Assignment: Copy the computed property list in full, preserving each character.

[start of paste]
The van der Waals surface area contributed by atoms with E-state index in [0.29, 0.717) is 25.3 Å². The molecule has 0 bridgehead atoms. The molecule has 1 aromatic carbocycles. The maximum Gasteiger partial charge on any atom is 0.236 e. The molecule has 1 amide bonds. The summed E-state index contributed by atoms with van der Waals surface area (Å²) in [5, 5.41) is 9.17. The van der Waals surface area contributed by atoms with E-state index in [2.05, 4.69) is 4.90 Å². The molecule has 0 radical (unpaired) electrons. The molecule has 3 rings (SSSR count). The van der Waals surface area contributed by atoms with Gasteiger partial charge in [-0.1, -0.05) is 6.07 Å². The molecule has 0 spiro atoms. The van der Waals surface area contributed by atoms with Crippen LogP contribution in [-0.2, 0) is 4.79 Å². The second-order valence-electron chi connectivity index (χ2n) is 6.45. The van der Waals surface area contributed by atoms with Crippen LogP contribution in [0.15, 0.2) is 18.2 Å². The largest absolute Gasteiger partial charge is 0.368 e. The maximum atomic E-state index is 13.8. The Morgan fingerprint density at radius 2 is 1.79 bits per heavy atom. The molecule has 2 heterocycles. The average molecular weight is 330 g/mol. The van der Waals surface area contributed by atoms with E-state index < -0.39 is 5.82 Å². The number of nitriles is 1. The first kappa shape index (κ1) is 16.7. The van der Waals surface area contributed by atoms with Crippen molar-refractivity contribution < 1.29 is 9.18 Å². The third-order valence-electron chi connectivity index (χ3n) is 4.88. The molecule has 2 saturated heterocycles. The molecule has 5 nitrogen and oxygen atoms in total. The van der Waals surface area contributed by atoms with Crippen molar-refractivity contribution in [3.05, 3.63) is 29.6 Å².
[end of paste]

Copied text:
The van der Waals surface area contributed by atoms with E-state index in [0.29, 0.717) is 25.3 Å². The molecule has 0 bridgehead atoms. The molecule has 1 aromatic carbocycles. The maximum Gasteiger partial charge on any atom is 0.236 e. The molecule has 1 amide bonds. The summed E-state index contributed by atoms with van der Waals surface area (Å²) in [5, 5.41) is 9.17. The van der Waals surface area contributed by atoms with E-state index in [2.05, 4.69) is 4.90 Å². The molecule has 0 radical (unpaired) electrons. The molecule has 3 rings (SSSR count). The van der Waals surface area contributed by atoms with Gasteiger partial charge in [-0.1, -0.05) is 6.07 Å². The molecule has 0 spiro atoms. The van der Waals surface area contributed by atoms with Crippen LogP contribution in [-0.2, 0) is 4.79 Å². The second-order valence-electron chi connectivity index (χ2n) is 6.45. The van der Waals surface area contributed by atoms with Crippen LogP contribution in [0.15, 0.2) is 18.2 Å². The largest absolute Gasteiger partial charge is 0.368 e. The maximum atomic E-state index is 13.8. The Morgan fingerprint density at radius 2 is 1.79 bits per heavy atom. The molecule has 2 heterocycles. The average molecular weight is 330 g/mol. The van der Waals surface area contributed by atoms with E-state index < -0.39 is 5.82 Å². The number of nitriles is 1. The first kappa shape index (κ1) is 16.7. The van der Waals surface area contributed by atoms with Crippen molar-refractivity contribution < 1.29 is 9.18 Å². The third-order valence-electron chi connectivity index (χ3n) is 4.88. The molecule has 2 saturated heterocycles. The molecule has 5 nitrogen and oxygen atoms in total. The van der Waals surface area contributed by atoms with Crippen molar-refractivity contribution in [3.05, 3.63) is 29.6 Å².